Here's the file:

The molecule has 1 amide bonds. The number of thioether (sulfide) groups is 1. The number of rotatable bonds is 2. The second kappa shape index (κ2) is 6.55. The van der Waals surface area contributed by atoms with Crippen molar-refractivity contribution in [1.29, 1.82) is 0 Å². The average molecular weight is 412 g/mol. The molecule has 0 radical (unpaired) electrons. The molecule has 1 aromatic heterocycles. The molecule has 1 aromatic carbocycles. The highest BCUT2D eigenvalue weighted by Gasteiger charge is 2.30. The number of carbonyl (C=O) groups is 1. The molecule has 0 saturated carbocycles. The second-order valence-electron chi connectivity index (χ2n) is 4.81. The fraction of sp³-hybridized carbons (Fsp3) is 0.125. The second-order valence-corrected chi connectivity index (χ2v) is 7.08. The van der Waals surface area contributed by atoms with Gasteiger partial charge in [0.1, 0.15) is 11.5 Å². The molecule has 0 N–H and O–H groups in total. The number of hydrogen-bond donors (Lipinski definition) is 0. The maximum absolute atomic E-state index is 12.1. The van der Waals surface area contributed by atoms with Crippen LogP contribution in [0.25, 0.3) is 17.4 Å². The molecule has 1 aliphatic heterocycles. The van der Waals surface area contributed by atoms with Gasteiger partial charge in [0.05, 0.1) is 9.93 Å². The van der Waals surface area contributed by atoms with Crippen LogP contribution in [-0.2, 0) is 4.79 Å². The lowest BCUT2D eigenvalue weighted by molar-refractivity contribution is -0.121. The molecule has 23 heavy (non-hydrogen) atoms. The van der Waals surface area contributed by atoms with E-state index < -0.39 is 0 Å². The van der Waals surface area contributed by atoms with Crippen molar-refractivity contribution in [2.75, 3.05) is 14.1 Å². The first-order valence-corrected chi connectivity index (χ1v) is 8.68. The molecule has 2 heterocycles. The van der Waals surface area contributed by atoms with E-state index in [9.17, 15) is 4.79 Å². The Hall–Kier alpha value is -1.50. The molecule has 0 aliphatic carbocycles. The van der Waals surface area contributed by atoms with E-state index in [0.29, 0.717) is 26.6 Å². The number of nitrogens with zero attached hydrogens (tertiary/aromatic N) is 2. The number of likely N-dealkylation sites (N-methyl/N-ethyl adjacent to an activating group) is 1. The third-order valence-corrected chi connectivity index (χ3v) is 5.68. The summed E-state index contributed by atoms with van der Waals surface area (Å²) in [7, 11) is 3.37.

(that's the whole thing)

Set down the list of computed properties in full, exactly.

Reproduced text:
The molecule has 1 amide bonds. The number of thioether (sulfide) groups is 1. The number of rotatable bonds is 2. The second kappa shape index (κ2) is 6.55. The van der Waals surface area contributed by atoms with Crippen molar-refractivity contribution in [1.29, 1.82) is 0 Å². The average molecular weight is 412 g/mol. The molecule has 0 radical (unpaired) electrons. The molecule has 1 aromatic heterocycles. The molecule has 1 aromatic carbocycles. The highest BCUT2D eigenvalue weighted by Gasteiger charge is 2.30. The number of carbonyl (C=O) groups is 1. The molecule has 0 saturated carbocycles. The second-order valence-electron chi connectivity index (χ2n) is 4.81. The fraction of sp³-hybridized carbons (Fsp3) is 0.125. The second-order valence-corrected chi connectivity index (χ2v) is 7.08. The van der Waals surface area contributed by atoms with Gasteiger partial charge in [0.1, 0.15) is 11.5 Å². The molecule has 0 N–H and O–H groups in total. The number of hydrogen-bond donors (Lipinski definition) is 0. The maximum absolute atomic E-state index is 12.1. The van der Waals surface area contributed by atoms with Crippen LogP contribution in [0.25, 0.3) is 17.4 Å². The molecule has 1 aliphatic heterocycles. The van der Waals surface area contributed by atoms with Gasteiger partial charge in [0.05, 0.1) is 9.93 Å². The van der Waals surface area contributed by atoms with Crippen LogP contribution in [-0.2, 0) is 4.79 Å². The lowest BCUT2D eigenvalue weighted by molar-refractivity contribution is -0.121. The molecule has 23 heavy (non-hydrogen) atoms. The van der Waals surface area contributed by atoms with E-state index < -0.39 is 0 Å². The van der Waals surface area contributed by atoms with Crippen molar-refractivity contribution in [2.75, 3.05) is 14.1 Å². The first-order valence-corrected chi connectivity index (χ1v) is 8.68. The molecule has 2 heterocycles. The van der Waals surface area contributed by atoms with E-state index in [9.17, 15) is 4.79 Å². The Hall–Kier alpha value is -1.50. The molecule has 0 aliphatic carbocycles. The van der Waals surface area contributed by atoms with E-state index in [0.29, 0.717) is 26.6 Å². The number of nitrogens with zero attached hydrogens (tertiary/aromatic N) is 2. The number of likely N-dealkylation sites (N-methyl/N-ethyl adjacent to an activating group) is 1. The third-order valence-corrected chi connectivity index (χ3v) is 5.68. The summed E-state index contributed by atoms with van der Waals surface area (Å²) in [7, 11) is 3.37.